Really simple battery charge indictator

Thread Starter

james211

Joined May 29, 2012
275
Does anyone know of a really simple method for showing battery charge? Even as simple as a red, yellow, green led? Or if there is a simple LED of some sort that would show it as a percentage.

I built a battery powered USB hub and I need to know how much charge the battery has. If I have a battery die while transferring data from one or two hard drives it could make for a bit of a mess.
 

shteii01

Joined Feb 19, 2010
4,644
I can only think of building some kind of comparator circuit.

I have only done comparators using op-amps, but if you have op-amp, you need an external power supply to power it. Which, in turn, means that you don't really need a battery in the first place.
 

bountyhunter

Joined Sep 7, 2009
2,512
Does anyone know of a really simple method for showing battery charge? Even as simple as a red, yellow, green led? Or if there is a simple LED of some sort that would show it as a percentage.

I built a battery powered USB hub and I need to know how much charge the battery has. If I have a battery die while transferring data from one or two hard drives it could make for a bit of a mess.
Comparators sense voltage levels, battery charge is usually not accurately indicated by voltage alone.
 

ronv

Joined Nov 12, 2008
3,770
What kind of batteries, and how low can they go before you have trouble? Is the load constant or can it be one drive running or two running at the same time.
 

THE_RB

Joined Feb 11, 2008
5,438
Comparators sense voltage levels, battery charge is usually not accurately indicated by voltage alone.
Voltage can be a pretty good indicator though, especially if the appliance uses a fairly constant amount of current, which a lot do.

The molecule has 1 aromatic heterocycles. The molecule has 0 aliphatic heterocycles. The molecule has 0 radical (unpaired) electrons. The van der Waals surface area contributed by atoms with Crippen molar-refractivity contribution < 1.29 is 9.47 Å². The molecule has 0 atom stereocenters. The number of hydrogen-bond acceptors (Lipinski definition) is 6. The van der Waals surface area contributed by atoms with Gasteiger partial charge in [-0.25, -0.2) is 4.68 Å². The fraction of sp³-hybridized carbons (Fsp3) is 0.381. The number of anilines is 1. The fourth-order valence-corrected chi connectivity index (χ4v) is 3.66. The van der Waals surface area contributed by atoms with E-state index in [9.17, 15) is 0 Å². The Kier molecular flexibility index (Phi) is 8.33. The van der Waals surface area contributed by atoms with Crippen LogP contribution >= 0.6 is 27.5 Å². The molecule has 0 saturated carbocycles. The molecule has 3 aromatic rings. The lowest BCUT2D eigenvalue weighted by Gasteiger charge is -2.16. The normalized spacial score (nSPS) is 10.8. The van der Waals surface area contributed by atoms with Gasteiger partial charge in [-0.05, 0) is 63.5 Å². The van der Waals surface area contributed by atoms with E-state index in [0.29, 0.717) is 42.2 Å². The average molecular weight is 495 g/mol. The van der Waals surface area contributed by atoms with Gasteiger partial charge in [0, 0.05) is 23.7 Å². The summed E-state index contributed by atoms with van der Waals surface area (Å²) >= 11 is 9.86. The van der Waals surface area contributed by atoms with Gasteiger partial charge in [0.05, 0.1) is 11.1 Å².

3 light and 1 light battery level indicators are common in appliances and usually just sense battery voltage.
 

bountyhunter

Joined Sep 7, 2009
2,512
If done at a constant load and corrected for temperature, voltage can be a crude method of estimating charge but it is not very accurate.

http://batteryuniversity.com/learn/article/how_to_measure_state_of_charge

Measuring state-of-charge by voltage is the simplest method, but it can be inaccurate. Cell types have dissimilar chemical compositions that deliver varied voltage profiles. Temperature also plays a role. Higher temperature raises the open-circuit voltage, a lower temperature lowers it, and this phenomenon applies to all chemistries in varying degrees.

The most blatant error of voltage-based SoC occurs when disturbing the battery with a charge or discharge. This agitation distorts the voltage and no longer represents the true state-of-charge. To get accurate measurements, the battery needs to rest for at least four hours to attain equilibrium; battery manufacturers recommend 24 hours. Adding the element of time to neutralize voltage polarization does not sit well with batteries in active duty. One can see that this method is ill suited for fuel gauging.
 

wayneh

Joined Sep 9, 2010
17,152
You may like an LM3914 circuit. It's just a bunch (10 I think) of purpose-built comparators for making a bargraph or dot display of a voltage range, which you can control. So if you can define what the top and bottom voltage should be, the single IC will do the rest. Much easier than making your own.
 

ian field

Joined Oct 27, 2012
6,539
Does anyone know of a really simple method for showing battery charge? Even as simple as a red, yellow, green led? Or if there is a simple LED of some sort that would show it as a percentage.

I built a battery powered USB hub and I need to know how much charge the battery has. If I have a battery die while transferring data from one or two hard drives it could make for a bit of a mess.
Usually a simple window comparator made with a couple of op-amps, or you can be really flash and use an LM3914 which has enough comparators for 10 LEDs, it also has a dot/bar mode select pin.

Some really cheap wall-wart battery chargers just use a LED & zener with a current limiting resistor - nothing happens until the terminal voltage exceeds Vz, then the LED comes on dim and brightens up as the battery gets to full charge.
 
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